Emotions and workplace or corporate are often not seen in the same sentence unless we’re talking about emotional intelligence. There’s this instant response that the two don’t mix and emotions simply don’t belong in the workplace.

Yet, over the years, we’ve had emotional intelligence courses and workshops of the like become increasingly popular. Not because we’ve become more accepting of the concept and understand the importance of EQ in the workplace. But rather we’ve needed more understanding, increased awareness and frankly more acceptance that the very makeup of US as human beings, is that we are made up of emotions.

We’ve had to learn how to recognize them in the workplace and understand how to best manage them.

If you ask Psychology Today, they define emotional intelligence or EQ as it’s often referred to as “the ability to identify and manage one’s own emotions, as well as the emotions of others.”

Daniel Goleman, a well known international psychologist and author of “Emotional Intelligence” and articles such as “What makes a Leader” says there are 4 domains or traits to EI – self-awareness, self-management, empathy and relationship skills.

Emotions are your guide to help you from one decision to the next

It’s become somewhat of a guidepost to better understand how to recognize some of these so-called traits in emerging leaders, yet we’ve got a long way to go.

As leaders, understanding the importance of identifying soft skills and assessing those skills (empathy being one of them), are usually more challenging to quantify compared to hard skills.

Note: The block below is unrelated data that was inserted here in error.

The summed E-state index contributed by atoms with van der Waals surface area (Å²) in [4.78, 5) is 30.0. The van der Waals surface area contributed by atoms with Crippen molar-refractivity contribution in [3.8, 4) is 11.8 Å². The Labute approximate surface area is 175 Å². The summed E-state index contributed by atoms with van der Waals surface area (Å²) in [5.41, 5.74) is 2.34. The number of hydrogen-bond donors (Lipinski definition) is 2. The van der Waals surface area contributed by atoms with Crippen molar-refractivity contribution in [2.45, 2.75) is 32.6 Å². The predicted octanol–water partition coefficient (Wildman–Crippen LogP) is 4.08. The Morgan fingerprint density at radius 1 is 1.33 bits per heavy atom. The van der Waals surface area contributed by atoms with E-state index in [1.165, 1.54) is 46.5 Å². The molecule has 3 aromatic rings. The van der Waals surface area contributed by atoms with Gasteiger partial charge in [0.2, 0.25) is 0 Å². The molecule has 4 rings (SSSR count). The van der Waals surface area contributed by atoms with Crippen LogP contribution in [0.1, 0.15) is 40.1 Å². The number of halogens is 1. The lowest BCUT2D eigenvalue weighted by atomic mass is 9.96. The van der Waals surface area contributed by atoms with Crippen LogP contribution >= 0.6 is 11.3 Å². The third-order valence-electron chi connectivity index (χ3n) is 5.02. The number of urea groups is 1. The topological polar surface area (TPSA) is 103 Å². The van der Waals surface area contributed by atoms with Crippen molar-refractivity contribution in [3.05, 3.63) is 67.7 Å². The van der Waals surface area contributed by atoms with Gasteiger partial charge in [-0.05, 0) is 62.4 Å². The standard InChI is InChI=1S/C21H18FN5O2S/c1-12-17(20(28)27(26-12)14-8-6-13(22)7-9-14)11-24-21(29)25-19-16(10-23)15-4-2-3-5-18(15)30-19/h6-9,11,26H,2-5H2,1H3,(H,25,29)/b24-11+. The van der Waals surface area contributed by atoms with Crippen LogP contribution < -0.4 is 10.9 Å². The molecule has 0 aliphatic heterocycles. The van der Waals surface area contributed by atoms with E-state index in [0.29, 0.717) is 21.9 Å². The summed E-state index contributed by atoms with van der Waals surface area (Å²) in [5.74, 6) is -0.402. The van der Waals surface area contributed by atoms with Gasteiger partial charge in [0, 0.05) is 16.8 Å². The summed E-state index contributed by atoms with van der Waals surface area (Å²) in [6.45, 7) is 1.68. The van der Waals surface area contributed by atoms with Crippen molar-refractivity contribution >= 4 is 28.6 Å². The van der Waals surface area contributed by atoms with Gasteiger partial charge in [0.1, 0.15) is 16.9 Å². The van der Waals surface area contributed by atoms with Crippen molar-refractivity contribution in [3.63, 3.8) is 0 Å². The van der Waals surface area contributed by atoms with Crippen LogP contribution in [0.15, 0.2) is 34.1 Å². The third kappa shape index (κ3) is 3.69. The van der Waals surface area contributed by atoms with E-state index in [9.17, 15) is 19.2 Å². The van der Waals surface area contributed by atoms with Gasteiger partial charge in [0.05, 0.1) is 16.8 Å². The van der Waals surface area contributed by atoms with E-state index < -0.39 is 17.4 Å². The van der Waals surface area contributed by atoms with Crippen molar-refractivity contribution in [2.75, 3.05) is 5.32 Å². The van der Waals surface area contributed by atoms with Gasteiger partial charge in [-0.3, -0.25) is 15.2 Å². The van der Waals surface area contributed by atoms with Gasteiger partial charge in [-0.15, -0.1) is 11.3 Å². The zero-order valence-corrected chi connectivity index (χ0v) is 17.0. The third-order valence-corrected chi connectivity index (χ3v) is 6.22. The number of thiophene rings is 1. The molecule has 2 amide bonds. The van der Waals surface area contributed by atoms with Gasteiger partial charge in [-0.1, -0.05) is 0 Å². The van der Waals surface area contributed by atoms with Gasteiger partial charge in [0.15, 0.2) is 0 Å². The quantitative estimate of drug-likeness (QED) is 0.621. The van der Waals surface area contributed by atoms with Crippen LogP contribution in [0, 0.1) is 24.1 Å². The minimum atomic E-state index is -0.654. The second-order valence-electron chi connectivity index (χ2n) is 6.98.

They’re also still highly misunderstood and often we throw labels on people, particularly women in the workplace as “too emotional” when we don’t understand their unique skill or gift.

Someone who is:

Emotion Label Reality
Highly empathic Too emotional Highly empathic
Highly sensitive   Weak   Highly sensitive
Compassionate   Too sensitive   Compassionate  

These labels are misused for very real skills and gifts that many of us possess and often don’t even realize it. In some cases, when there’s a lack of understanding of someone who identifies’ as any one of these emotions, they’re discriminated against and isolated.

The tools and education at our disposal to learn how to recognize EQ in an employee or a co-worker sitting across from us doesn’t help you if you don’t actually take the time to understand what this looks like in that individual.

The value and benefit of an employee who is highly sensitive, highly empathic or even compassionate are beyond what you can assess on a piece of paper.

Some benefits can include:

  • Navigating negotiations in a more powerful way given their ability to pick up on client attitude and/or emotion
  • Being able to work through workplace conflict more intelligently
  • Insights and understanding to better connect with another’s point of view

There’s always value in emotions, but especially in the workplace when you can understand what they are and how to use them to your benefit.

The future of work I envision is one where EQ is no longer something we need to continue to ‘learn.’ But simply come to recognize as part of who we are as human beings. That emotions are part of life and we begin to see the benefits and advantages of how to actually USE them to our advantage in the workplace vs. being seen as a detriment.

How can you begin to recognize the value of emotions in your workplace?

It’s a loaded question, but I’d love to hear your take. Let me know in the comments below!